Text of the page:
Sections Three and Four may best be described by their titles. Three: London, where Ezra Pound Appropriated the Salons of Yeats and (Ford Maddox) Hueffer, where we also meet Robert Frost and Thomas Stearns Eliot, and Four: Paris, where the Stein Families Provided for Visiting Americans, where we also meet the photographer Eduard Steichen, and the painters Marsden Hartley, Stanton MacDonald-Wright and Morgan Russell.

The final section discusses the three American salons, "run" by the photographer Alfred Stieglitz, the socialite Mabel Dodge, and the art collectors Walter and Louise Arensberg. I think I'll use my own encounter with these chapters to explain what each of them was about. You see, the bookseller I wrote about had his hands in so many cultural fields in Los Angeles that it seemed to me that he was really running a salon out of his bookstore, and American Salons provided me with the taxonomy I needed to explain that. Here's part of my introductory chapter where I lay that out.

Although Robert Crunden did not set up a taxonomic classification of the salons or social circles he wrote about in his pioneering work, American Salons: Encounters with European Modernism, it is clear that the salons he described (those "operated" by the photographer Alfred Stieglitz, the socialite Mabel Dodge, and the collectors Walter and Louise Arensberg) functioned in different and very distinct ways.  Examination of Zeitlin’s bookstore as a salon in the context of Crunden’s work shows it to be most like the Stieglitz salon, with the bookstore standing in for Stieglitz’s various art galleries (291, the Intimate Gallery and An American Place) particularly insofar as Zeitlin always had a space within his stores where he displayed art.  This does not seem to be the way the salons associated with Dodge, a facilitator who collected people for freewheeling discussions, or with the Arensbergs, who were patrons but not publishers, operated.  Steiglitz took over the publication of the little magazine Camera Notes and then published a “bigger” magazine, Camera Work, as the manifesto of his Photo-Secession movement, during which time the writers who contributed to the magazine also wrote for other less-focused publications on matters having to do with the larger world of art.  He operated the 291 Gallery to demonstrate visually what Camera Work meant about photography and, later, the Intimate Gallery and An American Place during the 1920s to show the work of modern American artists, much as Zeitlin emphasized local artists in the art he displayed.  

There are of course major differences between Zeitlin’s business in art and the Stieglitz operation.  Zeitlin was not himself a visual artist, but an art dealer.  He displayed (and sold) work that might not have come into existence without Stieglitz’s activities (for example, the photographs of Edward Weston).  Stieglitz, although he sold art, disdained the role of dealer, choosing instead the roles of “active patron, astute collector, and impassioned supporter of the arts.”  Zeitlin’s social circle resembled Stieglitz’s operations both in terms of its ability to provide patronage and in the nature of the patronage it provided; several members of the Zeitlin circle provided other members with outlets, sometimes commercial, for their creative output.  On the other hand, as a gathering place, Zeitlin’s bookstores were more like the Arensbergs’ living room.  The art historian William Innes Homer has suggested that 291 was an extension of Stieglitz and his thought, while the “less doctrinaire” Walter Arensberg promoted greater freedom of a kind that was more in keeping with the development of Dada in the United States.  Zeitlin also showed other members of his circle the advantages of attracting creative people to your business establishment, as the printers Saul Marks and Ward Ritchie have both testified.  Zeitlin’s display of art was decidedly commercial.  Nevertheless, Zeitlin’s involvement with art raises questions concerning the collaboration between artist and art dealer and about the ways in which institutions connected with a conservative culture assisted in introducing elements of the avant-garde into a specific cultural milieu.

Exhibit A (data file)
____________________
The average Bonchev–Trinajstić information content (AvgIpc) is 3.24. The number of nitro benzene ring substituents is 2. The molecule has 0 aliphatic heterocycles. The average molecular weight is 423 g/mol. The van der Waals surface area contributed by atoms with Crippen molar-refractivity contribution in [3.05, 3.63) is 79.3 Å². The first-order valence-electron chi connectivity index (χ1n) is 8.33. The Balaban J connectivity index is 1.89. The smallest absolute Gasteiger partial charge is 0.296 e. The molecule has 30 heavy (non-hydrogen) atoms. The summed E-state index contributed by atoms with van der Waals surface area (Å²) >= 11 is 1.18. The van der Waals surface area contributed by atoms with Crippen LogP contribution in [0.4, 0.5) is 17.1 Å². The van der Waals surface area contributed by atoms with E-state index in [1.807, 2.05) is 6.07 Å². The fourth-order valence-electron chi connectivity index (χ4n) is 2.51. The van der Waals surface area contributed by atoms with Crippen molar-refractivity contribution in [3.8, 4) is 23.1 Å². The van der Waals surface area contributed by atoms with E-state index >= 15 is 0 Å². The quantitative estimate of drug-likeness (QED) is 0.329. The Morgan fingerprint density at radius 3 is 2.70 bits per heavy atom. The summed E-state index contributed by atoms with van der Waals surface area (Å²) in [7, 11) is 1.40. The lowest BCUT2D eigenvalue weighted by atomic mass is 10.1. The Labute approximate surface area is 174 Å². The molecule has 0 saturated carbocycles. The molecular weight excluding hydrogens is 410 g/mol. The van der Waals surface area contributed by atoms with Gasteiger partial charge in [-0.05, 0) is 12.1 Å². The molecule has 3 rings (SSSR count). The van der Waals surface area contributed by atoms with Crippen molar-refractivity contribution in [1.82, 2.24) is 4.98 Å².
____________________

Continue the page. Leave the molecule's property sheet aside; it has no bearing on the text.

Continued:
(D. M. Parker, Small Renaissance: Jake Zeitlin, Bookselling and the Cultural World of Los Angeles, 1925-1948, 2003, 32-34.

Don't worry about fair use. First, it's my own work, and second, it's two of 446 pages, so this is only scraping the surface. At any rate, that's how I used it, and yes, I have an entire chapter about the collaborations between artists and art dealers in Los Angeles during the 1930s. Picasso's Guernica spent a few weeks in Los Angeles in the late summer of 1939!

So yes, changed my life. I've been diverted professionally by the passage of Proposition 8, but I'm returning to my dissertation to milk it for everything it's worth for the next year or so.

Originally posted to Readers and Book Lovers on Fri Nov 23, 2012 at 05:00 AM PST.

Also republished by History for Kossacks.